Restaurant review: The Crooked Billet, Clapton, E5

PUBLISHED: 17:55 07 October 2013 | UPDATED: 12:10 09 October 2013

Crooked Billet in Clapton

Crooked Billet in Clapton


»If you need a sign of Clapton’s rampant gentrification, the Crooked Billet is it.

Restaurant info:

The Crooked Billet 
4 Upper Clapton Road, 
E5 9JP

020 8291 8649

Station: Clapton

Mains: £9.50

Wine: £15.50

Children welcome: 
Yes until 8.30pm

Disabled access: Yes.

Formerly a rather forbidding premises, it lurked with sinister intent on the side of Upper Clapton Road, conjuring images of late-night pub violence and generally encouraging a brisk walk past towards the more welcoming climes down by the pond. That’s all changed, however. The team behind the excellent Empress in Victoria Park village have got hold of it and given it a good shake.


The menacing dark brickwork has been painted cream, the beer garden is fantastic – heaters, table tennis, even darts are available out there – and the enormous car park, one of the most unlovely elements of the previous establishment, has been turned into a manicured grass lawn.

Inside, things are looking good too – a spacious central bar, open kitchen, antique leather chairs and pleasing adornments to the walls.

Any self-respecting Hackney boozer these days has to stock a variety of local ales, and the Billet is no exception here, with offerings from the Hackney Brewery and 5 Points. The menu is simple, but ­effective – perfect grub for a no-nonsense boozer; pies, burgers, sausage and mash and so on.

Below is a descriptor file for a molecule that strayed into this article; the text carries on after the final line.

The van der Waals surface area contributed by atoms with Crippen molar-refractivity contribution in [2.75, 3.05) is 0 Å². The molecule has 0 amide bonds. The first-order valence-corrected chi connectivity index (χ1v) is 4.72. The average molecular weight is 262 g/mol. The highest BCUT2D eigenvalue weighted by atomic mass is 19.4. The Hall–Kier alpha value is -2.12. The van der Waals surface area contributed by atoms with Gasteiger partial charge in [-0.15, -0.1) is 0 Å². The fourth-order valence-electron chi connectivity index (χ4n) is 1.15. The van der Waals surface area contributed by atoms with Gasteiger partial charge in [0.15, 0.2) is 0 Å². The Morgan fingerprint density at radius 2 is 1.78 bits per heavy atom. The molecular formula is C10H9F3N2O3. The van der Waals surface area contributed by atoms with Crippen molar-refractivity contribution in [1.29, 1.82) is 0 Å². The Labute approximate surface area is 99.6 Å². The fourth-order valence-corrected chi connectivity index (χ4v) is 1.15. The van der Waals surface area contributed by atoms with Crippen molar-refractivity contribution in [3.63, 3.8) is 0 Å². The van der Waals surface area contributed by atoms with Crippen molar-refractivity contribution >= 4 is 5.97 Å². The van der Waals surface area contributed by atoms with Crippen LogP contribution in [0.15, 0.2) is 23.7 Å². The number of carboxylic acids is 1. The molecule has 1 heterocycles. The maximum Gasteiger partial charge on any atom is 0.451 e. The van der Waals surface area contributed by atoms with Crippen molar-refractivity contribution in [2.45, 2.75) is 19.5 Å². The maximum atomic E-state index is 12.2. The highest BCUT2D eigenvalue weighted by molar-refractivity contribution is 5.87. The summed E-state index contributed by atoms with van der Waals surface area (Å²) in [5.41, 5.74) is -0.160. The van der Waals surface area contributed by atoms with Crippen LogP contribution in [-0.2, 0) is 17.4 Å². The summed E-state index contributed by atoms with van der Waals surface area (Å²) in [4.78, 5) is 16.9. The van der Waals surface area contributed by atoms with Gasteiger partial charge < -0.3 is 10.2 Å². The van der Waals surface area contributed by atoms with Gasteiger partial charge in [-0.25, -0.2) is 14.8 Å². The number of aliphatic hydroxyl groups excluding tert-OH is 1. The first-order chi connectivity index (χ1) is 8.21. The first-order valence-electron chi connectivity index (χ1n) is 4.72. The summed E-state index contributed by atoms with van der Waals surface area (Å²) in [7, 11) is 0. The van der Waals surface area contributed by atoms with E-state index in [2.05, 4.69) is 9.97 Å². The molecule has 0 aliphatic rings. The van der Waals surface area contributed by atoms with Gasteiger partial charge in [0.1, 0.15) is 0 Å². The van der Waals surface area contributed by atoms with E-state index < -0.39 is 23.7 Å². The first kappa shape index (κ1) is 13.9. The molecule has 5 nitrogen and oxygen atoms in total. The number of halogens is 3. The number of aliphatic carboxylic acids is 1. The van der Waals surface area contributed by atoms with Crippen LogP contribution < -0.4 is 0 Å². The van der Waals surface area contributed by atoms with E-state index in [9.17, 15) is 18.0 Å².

But make no mistake, this is good quality stuff. The meat is from famous Ginger Pig butchers and the produce is local, sustainable, organic, or all three.

The priciest thing on the menu, at £14 or so, is the hangar steak, which came pre-sliced, and wonderfully juicy – served just the right side of rare with a hint of a bitter chargrill.

The ribs were also good, smothered in barbecue glaze, the tender meat all but fell off the bone and served with a creamy coleslaw.

Alongside this we had probably their most exotic offering; salt and pepper squid with garlic alioli, also very palatable. It’s not cuisine to pull up any trees, but it’s not meant to be, and is simple, good quality fare at an attractive price.

The Billet seems to have found the knack of being new and trendy for the hipsters, without alienating the old-school regulars.

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